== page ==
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10 Points from the pope for curing the disease more dangerous than Covid-19

Antoine Mekary | ALETEIA

Jesús Colina - published on 08/12/20

Indifference in the face of others' suffering, and the attitude of "things that don't affect me don't interest me" can destroy society.

Indifference in the face of others’ suffering — a side effect of individualism — has become a virus just as dangerous for society as Covid-19, reflected Pope Francis on August 12 during the general audience

The pope continued with the series he began just last week, taking up the principles of Catholic social doctrine as a response to the world’s need for healing. His reflection focused today on human dignity, saying that a “renewed awareness of the dignity of every human being has serious social, economic and political implications.”

Here is a 10-point summary of the pope’s audience.

1- The pandemic has made clear that we are all vulnerable and all interconnected. If we don’t care for each other, starting with those most in need, since they are the most affected, then we cannot heal the world. In this regard, we need to recall that creation itself must be cared for.

2- The human and Christian love that so many people have shown during these months is commendable. So many have been committed to giving themselves to the sick, even putting their own health at risk. They are heroes!

3- But the Coronavirus is not the only disease we must battle. The pandemic has brought to the fore wider social pathologies. One of these is a distorted understanding of the person, an outlook that fails to take into account his dignity and his essence as a being in relation to others. Sometimes, we see others as mere objects – things to use and throw away.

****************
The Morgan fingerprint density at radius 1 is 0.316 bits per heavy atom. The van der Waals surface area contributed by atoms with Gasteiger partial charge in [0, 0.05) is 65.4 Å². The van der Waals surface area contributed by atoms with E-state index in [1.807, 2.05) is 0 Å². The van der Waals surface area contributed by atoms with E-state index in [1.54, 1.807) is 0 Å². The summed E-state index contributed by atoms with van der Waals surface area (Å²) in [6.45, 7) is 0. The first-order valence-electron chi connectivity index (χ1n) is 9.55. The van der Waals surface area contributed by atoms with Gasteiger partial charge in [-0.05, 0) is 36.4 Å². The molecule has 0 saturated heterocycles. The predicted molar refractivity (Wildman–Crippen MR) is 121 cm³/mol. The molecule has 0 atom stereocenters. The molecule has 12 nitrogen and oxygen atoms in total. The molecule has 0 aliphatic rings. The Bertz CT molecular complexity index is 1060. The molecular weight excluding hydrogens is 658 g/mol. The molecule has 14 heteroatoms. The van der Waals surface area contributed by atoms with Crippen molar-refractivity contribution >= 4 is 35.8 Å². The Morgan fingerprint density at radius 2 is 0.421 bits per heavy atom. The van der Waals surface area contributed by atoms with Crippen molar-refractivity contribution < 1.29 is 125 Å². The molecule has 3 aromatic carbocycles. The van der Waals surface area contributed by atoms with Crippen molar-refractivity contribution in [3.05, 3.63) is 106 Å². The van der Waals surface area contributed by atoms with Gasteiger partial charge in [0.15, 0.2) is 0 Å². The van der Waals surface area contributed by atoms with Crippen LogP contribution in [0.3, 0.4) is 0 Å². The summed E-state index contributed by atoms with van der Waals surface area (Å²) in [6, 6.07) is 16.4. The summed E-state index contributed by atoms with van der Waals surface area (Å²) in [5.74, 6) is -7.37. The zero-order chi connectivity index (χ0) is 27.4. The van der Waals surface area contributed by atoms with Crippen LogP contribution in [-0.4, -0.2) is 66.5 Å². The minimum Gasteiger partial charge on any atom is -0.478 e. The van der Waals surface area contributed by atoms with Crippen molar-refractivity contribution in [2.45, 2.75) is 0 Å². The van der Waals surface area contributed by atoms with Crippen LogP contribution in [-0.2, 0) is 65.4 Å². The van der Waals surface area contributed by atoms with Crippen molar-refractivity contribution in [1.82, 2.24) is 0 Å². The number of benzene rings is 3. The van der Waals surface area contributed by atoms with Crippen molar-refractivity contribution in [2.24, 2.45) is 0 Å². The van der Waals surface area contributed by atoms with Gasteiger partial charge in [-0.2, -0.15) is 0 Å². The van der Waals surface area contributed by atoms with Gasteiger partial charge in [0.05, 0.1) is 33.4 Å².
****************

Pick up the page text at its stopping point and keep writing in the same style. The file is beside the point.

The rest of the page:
4- In the light of faith, however, we know that God does not see man and woman like this. He has not created us as objects, but as persons who are loved and capable of loving. He has created us in his image and likeness. He has thus given us a unique dignity, inviting us to live in communion with Him, in communion with our brothers and sisters, and in respect of all of creation.


Read more:
A pro-life perspective on managing the COVID-19 pandemic

5- We should ask the Lord to give us eyes that are attentive to our brothers and sisters, especially those who suffer. As disciples of Jesus, we do not want to be indifferent and individualistic. These two evil attitudes are at odds with harmony.

6- We wish to recognize the human dignity of every person, regardless of race, language, or social condition. The harmony created by God, with man at the center, brings us to recognize human dignity.

7- In fact, the human person, in his personal dignity, is a social being, created in the image of the One and Triune God. We are social beings, we need to live in this social harmony. But when egotism reigns, our gaze turns away from others, from the community, and turns inward upon ourselves. This makes us egotistical, evil, ugly — destroyers of harmony.

8- A believer, in seeing his neighbor as a brother and not as a stranger, looks upon him with compassion and empathy, not with disdain or enmity. And looking upon the world with the light of faith, a believer works with the help of grace to develop his creativity and his enthusiasm in order to resolve the problems of the world.


Read more:
Solidarity: Why we need it and how to get it

9- As we all work toward a cure for this virus that attacks us all indiscriminately, faith exhorts us to commit ourselves seriously and actively to work against the indifference toward violations of human dignity.

10- A culture of indifference is accompanied by a throw-away culture: Things that don’t affect me don’t interest me. Faith demands that we allow ourselves to be healed and to convert from our individualism — both the personal and the collective kind, for example the individualism of political parties.

Read more:
The most deadly poison of our time is indifference.

Pope Francis
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